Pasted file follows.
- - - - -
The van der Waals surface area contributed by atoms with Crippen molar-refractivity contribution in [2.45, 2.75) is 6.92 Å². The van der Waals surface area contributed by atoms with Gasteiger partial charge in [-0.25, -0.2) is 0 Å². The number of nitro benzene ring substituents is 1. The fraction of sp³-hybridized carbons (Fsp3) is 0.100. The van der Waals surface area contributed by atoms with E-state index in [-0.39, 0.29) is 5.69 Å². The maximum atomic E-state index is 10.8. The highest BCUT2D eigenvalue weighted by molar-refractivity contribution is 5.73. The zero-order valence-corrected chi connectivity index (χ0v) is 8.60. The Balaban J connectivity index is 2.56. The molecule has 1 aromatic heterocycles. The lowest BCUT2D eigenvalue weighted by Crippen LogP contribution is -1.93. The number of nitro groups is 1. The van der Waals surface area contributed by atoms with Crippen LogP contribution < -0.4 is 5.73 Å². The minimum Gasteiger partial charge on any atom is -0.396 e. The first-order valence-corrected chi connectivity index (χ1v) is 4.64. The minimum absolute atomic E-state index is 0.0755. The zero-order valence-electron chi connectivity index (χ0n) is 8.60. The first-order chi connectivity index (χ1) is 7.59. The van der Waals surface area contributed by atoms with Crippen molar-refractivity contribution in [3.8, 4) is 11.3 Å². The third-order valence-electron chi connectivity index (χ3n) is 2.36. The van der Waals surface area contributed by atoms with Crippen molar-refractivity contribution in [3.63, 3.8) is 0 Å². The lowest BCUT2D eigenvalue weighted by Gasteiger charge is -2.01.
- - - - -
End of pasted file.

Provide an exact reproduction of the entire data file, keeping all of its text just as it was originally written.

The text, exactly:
The van der Waals surface area contributed by atoms with Crippen molar-refractivity contribution in [2.45, 2.75) is 6.92 Å². The van der Waals surface area contributed by atoms with Gasteiger partial charge in [-0.25, -0.2) is 0 Å². The number of nitro benzene ring substituents is 1. The fraction of sp³-hybridized carbons (Fsp3) is 0.100. The van der Waals surface area contributed by atoms with E-state index in [-0.39, 0.29) is 5.69 Å². The maximum atomic E-state index is 10.8. The highest BCUT2D eigenvalue weighted by molar-refractivity contribution is 5.73. The zero-order valence-corrected chi connectivity index (χ0v) is 8.60. The Balaban J connectivity index is 2.56. The molecule has 1 aromatic heterocycles. The lowest BCUT2D eigenvalue weighted by Crippen LogP contribution is -1.93. The number of nitro groups is 1. The van der Waals surface area contributed by atoms with Crippen LogP contribution < -0.4 is 5.73 Å². The minimum Gasteiger partial charge on any atom is -0.396 e. The first-order valence-corrected chi connectivity index (χ1v) is 4.64. The minimum absolute atomic E-state index is 0.0755. The zero-order valence-electron chi connectivity index (χ0n) is 8.60. The first-order chi connectivity index (χ1) is 7.59. The van der Waals surface area contributed by atoms with Crippen molar-refractivity contribution in [3.8, 4) is 11.3 Å². The third-order valence-electron chi connectivity index (χ3n) is 2.36. The van der Waals surface area contributed by atoms with Crippen molar-refractivity contribution in [3.63, 3.8) is 0 Å². The lowest BCUT2D eigenvalue weighted by Gasteiger charge is -2.01.